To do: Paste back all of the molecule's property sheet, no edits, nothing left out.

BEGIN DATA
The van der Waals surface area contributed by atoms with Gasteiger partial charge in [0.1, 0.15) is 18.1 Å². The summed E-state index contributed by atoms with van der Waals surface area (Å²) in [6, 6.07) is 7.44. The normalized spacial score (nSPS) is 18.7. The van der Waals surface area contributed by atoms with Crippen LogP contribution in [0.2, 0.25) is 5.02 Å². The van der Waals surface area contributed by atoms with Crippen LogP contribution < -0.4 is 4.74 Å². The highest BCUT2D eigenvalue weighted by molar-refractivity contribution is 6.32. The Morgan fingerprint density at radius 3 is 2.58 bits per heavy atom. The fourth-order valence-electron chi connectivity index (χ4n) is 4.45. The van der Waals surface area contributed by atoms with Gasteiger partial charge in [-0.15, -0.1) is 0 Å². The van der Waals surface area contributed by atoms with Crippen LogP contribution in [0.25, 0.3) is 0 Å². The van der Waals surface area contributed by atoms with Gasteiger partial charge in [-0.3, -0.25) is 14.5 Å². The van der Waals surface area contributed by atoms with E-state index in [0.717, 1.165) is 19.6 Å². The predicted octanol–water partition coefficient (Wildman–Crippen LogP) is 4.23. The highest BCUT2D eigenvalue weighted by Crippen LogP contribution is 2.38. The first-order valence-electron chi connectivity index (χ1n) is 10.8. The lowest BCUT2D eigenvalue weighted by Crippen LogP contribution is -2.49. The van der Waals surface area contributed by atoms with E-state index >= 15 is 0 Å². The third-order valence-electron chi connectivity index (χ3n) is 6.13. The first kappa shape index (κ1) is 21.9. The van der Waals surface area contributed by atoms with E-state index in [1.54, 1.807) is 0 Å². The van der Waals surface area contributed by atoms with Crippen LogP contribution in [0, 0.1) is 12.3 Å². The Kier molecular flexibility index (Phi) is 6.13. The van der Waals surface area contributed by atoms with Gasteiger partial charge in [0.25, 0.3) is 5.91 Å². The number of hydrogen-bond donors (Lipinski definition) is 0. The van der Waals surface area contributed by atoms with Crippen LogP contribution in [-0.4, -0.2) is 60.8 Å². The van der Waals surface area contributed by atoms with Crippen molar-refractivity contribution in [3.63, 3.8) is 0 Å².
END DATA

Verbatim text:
The van der Waals surface area contributed by atoms with Gasteiger partial charge in [0.1, 0.15) is 18.1 Å². The summed E-state index contributed by atoms with van der Waals surface area (Å²) in [6, 6.07) is 7.44. The normalized spacial score (nSPS) is 18.7. The van der Waals surface area contributed by atoms with Crippen LogP contribution in [0.2, 0.25) is 5.02 Å². The van der Waals surface area contributed by atoms with Crippen LogP contribution < -0.4 is 4.74 Å². The highest BCUT2D eigenvalue weighted by molar-refractivity contribution is 6.32. The Morgan fingerprint density at radius 3 is 2.58 bits per heavy atom. The fourth-order valence-electron chi connectivity index (χ4n) is 4.45. The van der Waals surface area contributed by atoms with Gasteiger partial charge in [-0.15, -0.1) is 0 Å². The van der Waals surface area contributed by atoms with Crippen LogP contribution in [0.25, 0.3) is 0 Å². The van der Waals surface area contributed by atoms with Gasteiger partial charge in [-0.3, -0.25) is 14.5 Å². The van der Waals surface area contributed by atoms with E-state index in [0.717, 1.165) is 19.6 Å². The predicted octanol–water partition coefficient (Wildman–Crippen LogP) is 4.23. The highest BCUT2D eigenvalue weighted by Crippen LogP contribution is 2.38. The first-order valence-electron chi connectivity index (χ1n) is 10.8. The lowest BCUT2D eigenvalue weighted by Crippen LogP contribution is -2.49. The van der Waals surface area contributed by atoms with E-state index >= 15 is 0 Å². The third-order valence-electron chi connectivity index (χ3n) is 6.13. The first kappa shape index (κ1) is 21.9. The van der Waals surface area contributed by atoms with E-state index in [1.54, 1.807) is 0 Å². The van der Waals surface area contributed by atoms with Crippen LogP contribution in [0, 0.1) is 12.3 Å². The Kier molecular flexibility index (Phi) is 6.13. The van der Waals surface area contributed by atoms with Gasteiger partial charge in [0.25, 0.3) is 5.91 Å². The number of hydrogen-bond donors (Lipinski definition) is 0. The van der Waals surface area contributed by atoms with Crippen LogP contribution in [-0.4, -0.2) is 60.8 Å². The van der Waals surface area contributed by atoms with Crippen molar-refractivity contribution in [3.63, 3.8) is 0 Å².